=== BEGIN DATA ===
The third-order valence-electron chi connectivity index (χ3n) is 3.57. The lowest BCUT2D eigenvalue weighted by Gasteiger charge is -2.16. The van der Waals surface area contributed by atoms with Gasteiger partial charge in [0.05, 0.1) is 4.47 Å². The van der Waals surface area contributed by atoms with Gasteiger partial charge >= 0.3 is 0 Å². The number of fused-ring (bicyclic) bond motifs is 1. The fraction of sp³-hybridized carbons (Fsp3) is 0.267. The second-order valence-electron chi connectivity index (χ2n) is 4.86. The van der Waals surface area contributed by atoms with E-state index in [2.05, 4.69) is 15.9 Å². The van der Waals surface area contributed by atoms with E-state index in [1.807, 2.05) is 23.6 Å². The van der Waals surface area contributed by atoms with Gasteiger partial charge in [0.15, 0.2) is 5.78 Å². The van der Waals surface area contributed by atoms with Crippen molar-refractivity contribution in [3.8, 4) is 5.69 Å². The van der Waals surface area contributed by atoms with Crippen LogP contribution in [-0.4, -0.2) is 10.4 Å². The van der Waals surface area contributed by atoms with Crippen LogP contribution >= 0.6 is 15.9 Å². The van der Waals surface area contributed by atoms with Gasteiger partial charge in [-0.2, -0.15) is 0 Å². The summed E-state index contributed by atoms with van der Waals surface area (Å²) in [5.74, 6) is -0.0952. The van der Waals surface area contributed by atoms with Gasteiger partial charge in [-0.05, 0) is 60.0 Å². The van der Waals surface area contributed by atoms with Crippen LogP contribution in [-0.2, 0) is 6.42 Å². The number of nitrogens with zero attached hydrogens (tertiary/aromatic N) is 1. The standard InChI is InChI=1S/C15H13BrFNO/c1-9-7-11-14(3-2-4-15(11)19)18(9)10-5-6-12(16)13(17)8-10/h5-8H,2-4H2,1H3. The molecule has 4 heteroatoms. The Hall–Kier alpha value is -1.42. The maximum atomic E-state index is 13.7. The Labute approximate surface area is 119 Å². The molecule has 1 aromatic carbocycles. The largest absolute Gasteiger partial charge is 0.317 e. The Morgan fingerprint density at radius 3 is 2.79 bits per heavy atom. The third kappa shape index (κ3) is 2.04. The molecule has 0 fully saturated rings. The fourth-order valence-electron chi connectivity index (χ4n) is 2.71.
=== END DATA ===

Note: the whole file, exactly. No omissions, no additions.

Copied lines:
The third-order valence-electron chi connectivity index (χ3n) is 3.57. The lowest BCUT2D eigenvalue weighted by Gasteiger charge is -2.16. The van der Waals surface area contributed by atoms with Gasteiger partial charge in [0.05, 0.1) is 4.47 Å². The van der Waals surface area contributed by atoms with Gasteiger partial charge >= 0.3 is 0 Å². The number of fused-ring (bicyclic) bond motifs is 1. The fraction of sp³-hybridized carbons (Fsp3) is 0.267. The second-order valence-electron chi connectivity index (χ2n) is 4.86. The van der Waals surface area contributed by atoms with E-state index in [2.05, 4.69) is 15.9 Å². The van der Waals surface area contributed by atoms with E-state index in [1.807, 2.05) is 23.6 Å². The van der Waals surface area contributed by atoms with Gasteiger partial charge in [0.15, 0.2) is 5.78 Å². The van der Waals surface area contributed by atoms with Crippen molar-refractivity contribution in [3.8, 4) is 5.69 Å². The van der Waals surface area contributed by atoms with Crippen LogP contribution in [-0.4, -0.2) is 10.4 Å². The van der Waals surface area contributed by atoms with Crippen LogP contribution >= 0.6 is 15.9 Å². The van der Waals surface area contributed by atoms with Gasteiger partial charge in [-0.2, -0.15) is 0 Å². The summed E-state index contributed by atoms with van der Waals surface area (Å²) in [5.74, 6) is -0.0952. The van der Waals surface area contributed by atoms with Gasteiger partial charge in [-0.05, 0) is 60.0 Å². The van der Waals surface area contributed by atoms with Crippen LogP contribution in [-0.2, 0) is 6.42 Å². The number of nitrogens with zero attached hydrogens (tertiary/aromatic N) is 1. The standard InChI is InChI=1S/C15H13BrFNO/c1-9-7-11-14(3-2-4-15(11)19)18(9)10-5-6-12(16)13(17)8-10/h5-8H,2-4H2,1H3. The molecule has 4 heteroatoms. The Hall–Kier alpha value is -1.42. The maximum atomic E-state index is 13.7. The Labute approximate surface area is 119 Å². The molecule has 1 aromatic carbocycles. The largest absolute Gasteiger partial charge is 0.317 e. The Morgan fingerprint density at radius 3 is 2.79 bits per heavy atom. The third kappa shape index (κ3) is 2.04. The molecule has 0 fully saturated rings. The fourth-order valence-electron chi connectivity index (χ4n) is 2.71.